Wind developers at risk

Wind developers at risk
30/03/2017 , by , in ALLIED

India’s wind-energy industry is seeing the viability of projects called into question as it adjusts to Prime Minister Narendra Modi’s transition away from two separate systems to pay for clean power.

The government is shifting toward auctions to buy electricity from wind, phasing out feed-in tariffs that guarantee a fixed price to producers for their power. Utilities that pay for the power are pushing developers who qualify for the fixed payments to match the lower costs auctions are achieving.

The result is threatening the economic viability of work by developers including ReGen Powertech Pvt. Ltd and turbine manufacturers led by Inox Wind Ltd, Gamesa Corp., Tecnologica SA and Suzlon Energy Ltd. They say that more projects will fall into disarray without a uniform policy setting out how the industry gets paid.

“Half fixed tariffs, half bidding doesn’t work and we’re telling the government to come up with a policy fast, don’t delay it anymore,” Ramesh Kymal, the chief executive officer in India for Zamudio, Spain-based Gamesa, said in an interview.

India is among a growing list of countries stretching from Asia to Europe that have used auctions to make clean energy more affordable. Those contests, in which developers seek to offer the lowest price possible to deliver clean electricity, have helped Modi’s government advance on its ambition to install 175 gigawatts (GW) of renewables by 2022 and spurred debate about whether wind and solar can replace coal as India’s dominant source of energy.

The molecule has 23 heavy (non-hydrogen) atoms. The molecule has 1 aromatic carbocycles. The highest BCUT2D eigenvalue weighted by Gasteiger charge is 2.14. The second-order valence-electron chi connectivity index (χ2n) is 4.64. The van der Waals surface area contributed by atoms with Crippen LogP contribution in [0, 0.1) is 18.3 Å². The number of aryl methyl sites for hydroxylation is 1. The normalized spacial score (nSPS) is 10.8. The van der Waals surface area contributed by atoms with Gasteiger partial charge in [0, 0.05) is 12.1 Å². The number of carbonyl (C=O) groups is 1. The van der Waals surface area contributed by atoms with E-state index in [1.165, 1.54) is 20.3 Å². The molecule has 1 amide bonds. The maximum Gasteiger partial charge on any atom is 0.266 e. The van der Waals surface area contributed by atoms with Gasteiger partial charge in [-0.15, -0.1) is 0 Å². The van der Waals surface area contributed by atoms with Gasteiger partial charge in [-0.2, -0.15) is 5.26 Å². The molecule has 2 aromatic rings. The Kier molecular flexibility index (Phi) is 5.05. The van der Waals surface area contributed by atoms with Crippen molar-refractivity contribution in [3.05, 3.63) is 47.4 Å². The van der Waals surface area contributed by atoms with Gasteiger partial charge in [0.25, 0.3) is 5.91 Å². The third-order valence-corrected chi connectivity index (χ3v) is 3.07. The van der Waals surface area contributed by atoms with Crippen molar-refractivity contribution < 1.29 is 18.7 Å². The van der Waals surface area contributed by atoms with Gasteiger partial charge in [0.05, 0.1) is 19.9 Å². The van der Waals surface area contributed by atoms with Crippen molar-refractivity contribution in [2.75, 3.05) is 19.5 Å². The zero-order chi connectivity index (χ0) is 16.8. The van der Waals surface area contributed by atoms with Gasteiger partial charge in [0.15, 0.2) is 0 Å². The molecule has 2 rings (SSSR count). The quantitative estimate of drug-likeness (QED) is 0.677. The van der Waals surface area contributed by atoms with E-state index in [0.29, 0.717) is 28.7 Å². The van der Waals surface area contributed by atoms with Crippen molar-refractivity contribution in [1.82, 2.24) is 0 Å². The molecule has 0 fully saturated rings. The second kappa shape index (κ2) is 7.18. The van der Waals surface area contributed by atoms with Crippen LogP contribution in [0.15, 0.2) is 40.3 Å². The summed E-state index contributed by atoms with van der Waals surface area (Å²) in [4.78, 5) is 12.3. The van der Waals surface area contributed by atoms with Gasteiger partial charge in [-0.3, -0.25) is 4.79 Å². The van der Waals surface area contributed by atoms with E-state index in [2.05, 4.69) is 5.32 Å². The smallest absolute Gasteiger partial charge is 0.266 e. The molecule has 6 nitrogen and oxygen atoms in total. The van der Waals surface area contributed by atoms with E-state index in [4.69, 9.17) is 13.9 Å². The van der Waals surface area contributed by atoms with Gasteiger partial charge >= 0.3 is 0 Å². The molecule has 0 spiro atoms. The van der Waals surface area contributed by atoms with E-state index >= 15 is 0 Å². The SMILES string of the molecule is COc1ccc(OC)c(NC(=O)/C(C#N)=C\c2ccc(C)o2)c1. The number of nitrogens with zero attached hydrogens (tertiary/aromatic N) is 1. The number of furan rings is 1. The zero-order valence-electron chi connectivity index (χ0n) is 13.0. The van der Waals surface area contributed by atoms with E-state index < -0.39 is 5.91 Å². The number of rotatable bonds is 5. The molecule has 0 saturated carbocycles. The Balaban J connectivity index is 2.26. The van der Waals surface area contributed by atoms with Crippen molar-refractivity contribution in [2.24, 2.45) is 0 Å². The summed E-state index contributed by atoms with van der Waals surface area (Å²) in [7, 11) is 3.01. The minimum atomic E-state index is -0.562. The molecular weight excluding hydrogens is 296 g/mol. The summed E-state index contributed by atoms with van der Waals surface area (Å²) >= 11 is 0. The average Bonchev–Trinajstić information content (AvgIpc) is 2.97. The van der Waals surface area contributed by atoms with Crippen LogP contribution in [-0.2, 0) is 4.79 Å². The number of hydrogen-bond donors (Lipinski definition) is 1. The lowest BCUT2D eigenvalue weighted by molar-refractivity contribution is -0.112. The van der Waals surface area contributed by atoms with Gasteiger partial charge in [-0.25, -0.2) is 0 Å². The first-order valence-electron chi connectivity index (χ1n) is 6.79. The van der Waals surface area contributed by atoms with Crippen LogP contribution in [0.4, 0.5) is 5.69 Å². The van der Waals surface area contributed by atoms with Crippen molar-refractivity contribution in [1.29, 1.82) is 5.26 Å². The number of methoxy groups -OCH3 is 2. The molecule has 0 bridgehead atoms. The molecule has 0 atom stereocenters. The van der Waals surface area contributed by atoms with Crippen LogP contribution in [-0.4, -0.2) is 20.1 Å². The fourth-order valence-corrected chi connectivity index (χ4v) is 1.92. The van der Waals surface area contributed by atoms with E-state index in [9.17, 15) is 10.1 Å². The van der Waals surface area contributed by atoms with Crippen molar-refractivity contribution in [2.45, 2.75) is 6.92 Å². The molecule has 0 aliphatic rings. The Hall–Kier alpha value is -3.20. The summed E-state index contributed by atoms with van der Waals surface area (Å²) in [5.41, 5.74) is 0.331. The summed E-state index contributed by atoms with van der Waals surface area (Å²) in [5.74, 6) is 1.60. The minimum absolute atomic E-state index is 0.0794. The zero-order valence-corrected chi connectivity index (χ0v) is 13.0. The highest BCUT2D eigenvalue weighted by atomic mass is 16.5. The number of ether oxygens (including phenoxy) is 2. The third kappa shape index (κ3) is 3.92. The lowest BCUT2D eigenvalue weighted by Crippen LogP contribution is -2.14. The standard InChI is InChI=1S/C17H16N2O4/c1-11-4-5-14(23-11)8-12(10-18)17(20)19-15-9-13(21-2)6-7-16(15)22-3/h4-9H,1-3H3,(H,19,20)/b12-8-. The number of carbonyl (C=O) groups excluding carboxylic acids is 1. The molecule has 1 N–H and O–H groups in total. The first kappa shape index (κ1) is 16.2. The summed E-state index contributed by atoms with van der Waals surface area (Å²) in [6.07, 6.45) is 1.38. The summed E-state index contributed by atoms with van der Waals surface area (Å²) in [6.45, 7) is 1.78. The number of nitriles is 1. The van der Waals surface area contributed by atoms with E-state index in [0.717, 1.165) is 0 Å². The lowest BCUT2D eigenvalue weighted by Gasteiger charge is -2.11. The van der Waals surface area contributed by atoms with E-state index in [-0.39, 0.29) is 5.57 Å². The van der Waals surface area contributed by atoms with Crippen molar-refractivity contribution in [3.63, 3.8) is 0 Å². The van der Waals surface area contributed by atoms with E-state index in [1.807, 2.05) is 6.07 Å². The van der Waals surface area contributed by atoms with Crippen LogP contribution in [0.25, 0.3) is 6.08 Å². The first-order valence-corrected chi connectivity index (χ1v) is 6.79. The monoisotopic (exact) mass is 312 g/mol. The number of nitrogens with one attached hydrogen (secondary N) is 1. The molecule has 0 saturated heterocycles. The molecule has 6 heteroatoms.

Until recently, states in India have bought wind energy through feed-in tariffs offering long-term contracts to power producers. The country’s first wind auction last month, which saw prices fall below the fixed rates, have left those states eager to match the lower costs achieved in the auctions and reluctant to stick with deals done under the old system.

Gujarat, a windy state in India’s west and also Modi’s home state, has refused to sign power purchase agreements for 230 megawatts (MW) of capacity and is now asking project developers to match auction rates, according to D.V. Giri, secretary general of the Indian Wind Turbine Manufacturers Association.

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